Telepresence

profile

How can we improve telep­res­ence sys­tems (such as con­fer­ence robots) so they are not just “zoom on wheels” but actu­ally allow users to feel more present and nav­i­gate more easily around remote environments?”

FeetBack: Augmenting Robotic Telepresence with Haptic Feedback on the Feet

Telepresence robots allow people to par­tic­i­pate in remote spaces, yet they can be dif­fi­cult to manoeu­vre with people and obsta­cles around. We designed a haptic-feedback system called “FeetBack,” which users place their feet in when dri­ving a telep­res­ence robot. When the robot approaches people or obsta­cles, haptic prox­im­ity and col­li­sion feed­back are pro­vided on the respec­tive sides of the feet, help­ing inform users about events that are hard to notice through the robot’s camera views. We con­ducted two stud­ies: one to explore the usage of FeetBack in vir­tual envi­ron­ments, another focused on real envi­ron­ments. We found that FeetBack can increase spa­tial pres­ence in simple vir­tual envi­ron­ments. Users valued the feed­back to adjust their behav­iour in both types of envi­ron­ments, though it was some­times too fre­quent or unneeded for cer­tain sit­u­a­tions after a period of time. These results point to the value of foot-based haptic feed­back for telep­res­ence robot sys­tems, while also the need to design context-sensitive haptic feedback

Conference pre­sen­ta­tion at ICMI 2020:

System overview:

Publications

Jones, B., Maiero, J., Mogharrab, A., Aguliar, I. A., Adhikari, A., Riecke, B. E., Kruijff, E., Neustaedter, C., & Lindeman, R. W. (2020). FeetBack: Augmenting Robotic Telepresence with Haptic Feedback on the Feet. Proceedings of the 2020 International Conference on Multimodal Interaction, 194–203. https://doi.org/10.1145/3382507.3418820

 

How automatic speed control based on distance affects user behaviours in telepresence robot navigation within dense conference-like environments

Telepresence robots allow users to be spa­tially and socially present in remote envi­ron­ments. Yet, it can be chal­leng­ing to remotely oper­ate telep­res­ence robots, espe­cially in dense envi­ron­ments such as aca­d­e­mic con­fer­ences or work­places. In this paper, we pri­mar­ily focus on the effect that a speed con­trol method, which auto­mat­i­cally slows the telep­res­ence robot down when get­ting closer to obsta­cles, has on user behav­iors. In our first user study, par­tic­i­pants drove the robot through a static obsta­cle course with narrow sec­tions. Results indi­cate that the auto­matic speed con­trol method sig­nif­i­cantly decreases the number of col­li­sions. For the second study we designed a more nat­u­ral­is­tic, conference-like exper­i­men­tal envi­ron­ment with tasks that require social inter­ac­tion, and col­lected sub­jec­tive responses from the par­tic­i­pants when they were asked to nav­i­gate through the envi­ron­ment. While about half of the par­tic­i­pants pre­ferred auto­matic speed con­trol because it allowed for smoother and safer nav­i­ga­tion, others did not want to be influ­enced by an auto­matic mech­a­nism. Overall, the results sug­gest that auto­matic speed con­trol sim­pli­fies the user inter­face for telep­res­ence robots in static dense envi­ron­ments, but should be con­sid­ered as option­ally avail­able, espe­cially in sit­u­a­tions involv­ing social interactions.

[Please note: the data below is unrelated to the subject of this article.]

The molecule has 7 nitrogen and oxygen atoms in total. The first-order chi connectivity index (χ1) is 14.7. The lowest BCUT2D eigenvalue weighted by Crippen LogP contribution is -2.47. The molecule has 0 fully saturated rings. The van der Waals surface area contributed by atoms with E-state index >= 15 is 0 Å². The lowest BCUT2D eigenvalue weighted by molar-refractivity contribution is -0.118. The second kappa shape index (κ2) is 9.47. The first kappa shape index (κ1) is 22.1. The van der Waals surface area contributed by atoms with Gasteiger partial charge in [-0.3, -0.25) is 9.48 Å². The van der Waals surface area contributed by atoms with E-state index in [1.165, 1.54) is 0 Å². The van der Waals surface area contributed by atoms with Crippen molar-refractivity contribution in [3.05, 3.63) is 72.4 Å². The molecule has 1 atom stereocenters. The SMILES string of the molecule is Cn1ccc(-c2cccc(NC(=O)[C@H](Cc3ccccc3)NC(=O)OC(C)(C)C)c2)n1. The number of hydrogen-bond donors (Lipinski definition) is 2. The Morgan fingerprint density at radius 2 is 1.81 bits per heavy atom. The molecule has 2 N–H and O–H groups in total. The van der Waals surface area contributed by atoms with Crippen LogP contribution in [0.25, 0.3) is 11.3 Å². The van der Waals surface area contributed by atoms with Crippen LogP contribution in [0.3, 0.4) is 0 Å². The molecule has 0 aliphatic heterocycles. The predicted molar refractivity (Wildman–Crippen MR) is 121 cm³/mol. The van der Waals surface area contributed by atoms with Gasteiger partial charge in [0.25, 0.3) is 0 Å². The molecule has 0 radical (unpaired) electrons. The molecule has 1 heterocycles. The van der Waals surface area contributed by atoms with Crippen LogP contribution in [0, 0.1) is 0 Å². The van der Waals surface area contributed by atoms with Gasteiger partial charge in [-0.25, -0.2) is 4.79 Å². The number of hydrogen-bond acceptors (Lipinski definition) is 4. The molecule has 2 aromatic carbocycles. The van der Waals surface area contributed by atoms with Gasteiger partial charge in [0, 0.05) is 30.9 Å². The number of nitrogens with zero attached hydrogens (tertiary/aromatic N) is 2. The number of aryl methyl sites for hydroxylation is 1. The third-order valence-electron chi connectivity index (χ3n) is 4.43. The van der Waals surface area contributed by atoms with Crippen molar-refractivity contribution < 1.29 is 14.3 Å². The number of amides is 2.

Publications

Batmaz, A. U., Maiero, J., Kruijff, E., Riecke, B. E., Neustaedter, C., & Stuerzlinger, W. (2020). How auto­matic speed con­trol based on dis­tance affects user behav­iours in telep­res­ence robot nav­i­ga­tion within dense conference-like envi­ron­ments. PLOS ONE, 15(11), e0242078. https://doi.org/10.1371/journal.pone.0242078

Geocaching with a Beam: Shared Outdoor Activities through a Telepresence Robot with 360 Degree Viewing

People often enjoy shar­ing out­door activ­i­ties together such as walk­ing and hiking. However, when family and friends are sep­a­rated by dis­tance it can be dif­fi­cult if not impos­si­ble to share such activ­i­ties. We explore this design space by inves­ti­gat­ing the ben­e­fits and chal­lenges of using a telep­res­ence robot to sup­port out­door leisure activ­i­ties. In our study, par­tic­i­pants par­tic­i­pated in the out­door activ­ity of geo­caching where one person geo­cached with the help of a remote part­ner via a telep­res­ence robot. We com­pared a wide field of view (WFOV) camera to a 360° camera. Results show the ben­e­fits of having a phys­i­cal embod­i­ment and a sense of immer­sion with the 360° view. Yet chal­lenges related to a lack of envi­ron­men­tal aware­ness, safety issues, and pri­vacy con­cerns result­ing from bystander inter­ac­tions. These find­ings illus­trate the need to design telep­res­ence robots with the envi­ron­ment and public in mind to pro­vide an enhanced sen­sory expe­ri­ence while bal­anc­ing safety and pri­vacy issues result­ing from being amongst the gen­eral public.

illus­tra­tion of geo­caching with a telep­res­ence robot

Publications

Heshmat, Y., Jones, B., Xiong, X., Neustaedter, C., Tang, T., Riecke, B. E., & Yang, L. (2018). Geocaching with a Beam: Shared Outdoor Activities through a Telepresence Robot with 360 Degree Viewing. Proceedings of the SIGCHI Conference on Human Factors in Computing Systems, 1–13. https://doi.org/10.1145/3173574.3173933 (Download)